The Fat Lady Sings in China’s Opera of Reform
The communist leadership has been tiptoeing towards more enlightened policies for some time. After decades of neglect, Beijing has quintupled spending in the “New Socialist Countryside”, abolished rural income tax and cut school fees, subsidised grain production and attempted rudimentary health insurance. But the root of rural poverty was the purblind refusal to let farmers own the tiny plots they till. Last year, when the party granted city dwellers firm property rights on long leases, the rural masses were explicitly excluded.
The big difference now is the urgency of increasing domestic consumption to counter the loss of foreign customers, as recession deepens. How hard China is being hit by global economic turbulence is hard to assess, because owners are more likely simply to padlock factory gates than to go through bureaucratic bankruptcy proceedings; but evidence points to 67,000 companies closed, some 20 million manufacturing jobs lost, a simultaneous sag in real estate prices and the construction industry – and worse certain to come.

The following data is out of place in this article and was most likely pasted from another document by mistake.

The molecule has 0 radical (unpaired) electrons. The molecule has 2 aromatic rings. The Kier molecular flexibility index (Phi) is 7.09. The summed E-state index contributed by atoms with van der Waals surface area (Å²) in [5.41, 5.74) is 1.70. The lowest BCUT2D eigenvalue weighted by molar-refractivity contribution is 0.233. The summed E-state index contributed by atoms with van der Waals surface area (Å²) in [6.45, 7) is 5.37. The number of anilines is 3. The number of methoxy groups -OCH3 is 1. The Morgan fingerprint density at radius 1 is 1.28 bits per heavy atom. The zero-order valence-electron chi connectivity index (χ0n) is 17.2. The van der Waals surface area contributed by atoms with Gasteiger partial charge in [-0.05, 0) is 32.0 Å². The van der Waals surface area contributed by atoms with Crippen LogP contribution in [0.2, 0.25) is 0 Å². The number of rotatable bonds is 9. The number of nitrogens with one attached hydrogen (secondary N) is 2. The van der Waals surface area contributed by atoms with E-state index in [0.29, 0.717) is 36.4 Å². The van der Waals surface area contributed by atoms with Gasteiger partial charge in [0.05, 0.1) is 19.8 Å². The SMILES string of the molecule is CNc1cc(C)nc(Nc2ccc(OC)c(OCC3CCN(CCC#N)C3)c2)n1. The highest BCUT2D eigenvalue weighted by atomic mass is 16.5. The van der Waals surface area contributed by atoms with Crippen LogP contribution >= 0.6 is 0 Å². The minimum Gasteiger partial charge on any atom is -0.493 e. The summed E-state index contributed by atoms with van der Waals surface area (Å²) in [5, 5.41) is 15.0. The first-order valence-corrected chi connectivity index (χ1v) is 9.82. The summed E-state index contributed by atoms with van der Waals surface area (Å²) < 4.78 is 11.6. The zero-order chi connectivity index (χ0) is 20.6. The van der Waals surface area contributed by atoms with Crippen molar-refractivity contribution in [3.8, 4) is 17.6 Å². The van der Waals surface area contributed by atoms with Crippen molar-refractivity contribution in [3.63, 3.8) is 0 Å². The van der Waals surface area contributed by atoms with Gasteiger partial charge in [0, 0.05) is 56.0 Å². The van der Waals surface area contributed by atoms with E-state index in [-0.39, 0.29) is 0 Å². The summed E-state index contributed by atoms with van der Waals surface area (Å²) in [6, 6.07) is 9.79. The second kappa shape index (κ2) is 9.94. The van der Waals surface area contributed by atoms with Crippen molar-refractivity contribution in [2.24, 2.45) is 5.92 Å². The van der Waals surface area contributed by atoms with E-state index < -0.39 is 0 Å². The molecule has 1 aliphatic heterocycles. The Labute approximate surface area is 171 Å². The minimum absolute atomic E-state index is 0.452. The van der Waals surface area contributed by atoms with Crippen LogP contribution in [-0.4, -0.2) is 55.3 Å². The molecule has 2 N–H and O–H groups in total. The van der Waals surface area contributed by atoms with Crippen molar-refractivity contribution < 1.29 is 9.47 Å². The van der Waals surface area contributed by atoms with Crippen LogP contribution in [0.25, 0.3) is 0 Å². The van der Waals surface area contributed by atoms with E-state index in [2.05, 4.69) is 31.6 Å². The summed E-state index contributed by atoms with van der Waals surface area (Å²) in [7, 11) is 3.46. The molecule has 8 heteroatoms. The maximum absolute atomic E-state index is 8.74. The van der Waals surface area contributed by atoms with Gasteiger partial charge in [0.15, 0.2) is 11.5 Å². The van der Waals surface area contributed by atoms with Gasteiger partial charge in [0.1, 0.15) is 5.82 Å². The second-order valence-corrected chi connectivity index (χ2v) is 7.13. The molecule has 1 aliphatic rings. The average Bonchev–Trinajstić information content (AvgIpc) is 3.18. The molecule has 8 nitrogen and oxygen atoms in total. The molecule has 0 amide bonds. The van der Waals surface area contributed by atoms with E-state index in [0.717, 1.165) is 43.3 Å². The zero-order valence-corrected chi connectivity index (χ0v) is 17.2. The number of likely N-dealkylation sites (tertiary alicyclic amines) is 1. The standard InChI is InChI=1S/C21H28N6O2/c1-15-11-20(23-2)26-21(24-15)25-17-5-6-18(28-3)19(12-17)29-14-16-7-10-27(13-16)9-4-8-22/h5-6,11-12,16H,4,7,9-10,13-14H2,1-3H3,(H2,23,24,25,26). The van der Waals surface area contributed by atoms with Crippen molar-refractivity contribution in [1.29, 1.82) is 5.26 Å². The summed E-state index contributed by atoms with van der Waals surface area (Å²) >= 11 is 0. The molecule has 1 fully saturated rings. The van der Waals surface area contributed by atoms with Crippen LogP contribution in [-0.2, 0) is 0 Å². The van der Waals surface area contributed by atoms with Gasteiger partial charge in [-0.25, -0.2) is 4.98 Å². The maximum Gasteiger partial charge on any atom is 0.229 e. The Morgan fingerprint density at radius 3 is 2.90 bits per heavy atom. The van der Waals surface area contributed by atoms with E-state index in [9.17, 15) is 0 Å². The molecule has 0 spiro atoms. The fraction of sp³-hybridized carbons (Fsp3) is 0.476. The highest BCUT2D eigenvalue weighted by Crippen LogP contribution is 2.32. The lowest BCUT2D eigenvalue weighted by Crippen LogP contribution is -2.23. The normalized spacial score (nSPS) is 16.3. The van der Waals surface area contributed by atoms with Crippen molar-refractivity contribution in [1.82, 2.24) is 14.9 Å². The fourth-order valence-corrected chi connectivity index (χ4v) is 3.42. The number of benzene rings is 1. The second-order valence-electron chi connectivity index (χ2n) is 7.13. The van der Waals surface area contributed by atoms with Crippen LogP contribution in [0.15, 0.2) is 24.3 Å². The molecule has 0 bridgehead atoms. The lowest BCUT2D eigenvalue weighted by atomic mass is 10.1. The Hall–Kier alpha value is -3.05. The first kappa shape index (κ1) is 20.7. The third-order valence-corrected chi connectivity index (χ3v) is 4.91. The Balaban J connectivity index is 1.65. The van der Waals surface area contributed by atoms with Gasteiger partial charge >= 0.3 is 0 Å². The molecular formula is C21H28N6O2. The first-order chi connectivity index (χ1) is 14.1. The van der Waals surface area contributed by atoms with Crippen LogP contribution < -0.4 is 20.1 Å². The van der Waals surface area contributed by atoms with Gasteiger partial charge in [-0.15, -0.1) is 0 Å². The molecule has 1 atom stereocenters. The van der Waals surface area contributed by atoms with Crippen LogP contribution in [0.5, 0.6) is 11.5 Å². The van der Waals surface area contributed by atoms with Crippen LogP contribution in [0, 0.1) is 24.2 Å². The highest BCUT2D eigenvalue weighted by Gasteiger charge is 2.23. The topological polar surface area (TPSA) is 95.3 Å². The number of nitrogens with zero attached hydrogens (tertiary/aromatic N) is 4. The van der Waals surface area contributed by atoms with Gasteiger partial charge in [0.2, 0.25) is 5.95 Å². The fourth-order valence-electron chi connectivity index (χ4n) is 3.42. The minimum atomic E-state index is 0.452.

Urban woes have concentrated minds on the need to release pent-up demand in the countryside, where 740 million Chinese subsist on around £1 a day. With larger farms, access to credit and mechanisation, China could rapidly increase farm output and rural incomes, boosting rural demand for urban manufactures. That has become China’s No1 economic and political challenge.